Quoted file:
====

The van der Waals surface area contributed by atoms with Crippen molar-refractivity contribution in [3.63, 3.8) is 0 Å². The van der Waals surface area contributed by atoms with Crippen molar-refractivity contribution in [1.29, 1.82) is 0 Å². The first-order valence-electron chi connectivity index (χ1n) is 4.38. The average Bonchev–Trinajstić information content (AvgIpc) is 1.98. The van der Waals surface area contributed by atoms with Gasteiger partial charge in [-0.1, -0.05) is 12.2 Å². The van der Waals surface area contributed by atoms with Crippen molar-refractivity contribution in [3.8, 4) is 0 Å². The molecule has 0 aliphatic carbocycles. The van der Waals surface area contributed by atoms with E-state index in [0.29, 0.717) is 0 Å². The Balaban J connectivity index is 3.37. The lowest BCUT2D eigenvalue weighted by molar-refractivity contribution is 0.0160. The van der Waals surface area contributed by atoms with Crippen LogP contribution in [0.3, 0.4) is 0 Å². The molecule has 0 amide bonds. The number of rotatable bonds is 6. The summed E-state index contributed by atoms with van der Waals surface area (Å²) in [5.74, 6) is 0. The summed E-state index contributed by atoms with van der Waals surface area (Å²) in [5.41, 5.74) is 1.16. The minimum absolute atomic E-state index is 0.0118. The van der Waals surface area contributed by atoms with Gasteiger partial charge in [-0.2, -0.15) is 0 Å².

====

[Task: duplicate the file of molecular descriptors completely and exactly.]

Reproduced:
The van der Waals surface area contributed by atoms with Crippen molar-refractivity contribution in [3.63, 3.8) is 0 Å². The van der Waals surface area contributed by atoms with Crippen molar-refractivity contribution in [1.29, 1.82) is 0 Å². The first-order valence-electron chi connectivity index (χ1n) is 4.38. The average Bonchev–Trinajstić information content (AvgIpc) is 1.98. The van der Waals surface area contributed by atoms with Gasteiger partial charge in [-0.1, -0.05) is 12.2 Å². The van der Waals surface area contributed by atoms with Crippen molar-refractivity contribution in [3.8, 4) is 0 Å². The molecule has 0 aliphatic carbocycles. The van der Waals surface area contributed by atoms with E-state index in [0.29, 0.717) is 0 Å². The Balaban J connectivity index is 3.37. The lowest BCUT2D eigenvalue weighted by molar-refractivity contribution is 0.0160. The van der Waals surface area contributed by atoms with Crippen LogP contribution in [0.3, 0.4) is 0 Å². The molecule has 0 amide bonds. The number of rotatable bonds is 6. The summed E-state index contributed by atoms with van der Waals surface area (Å²) in [5.74, 6) is 0. The summed E-state index contributed by atoms with van der Waals surface area (Å²) in [5.41, 5.74) is 1.16. The minimum absolute atomic E-state index is 0.0118. The van der Waals surface area contributed by atoms with Gasteiger partial charge in [-0.2, -0.15) is 0 Å².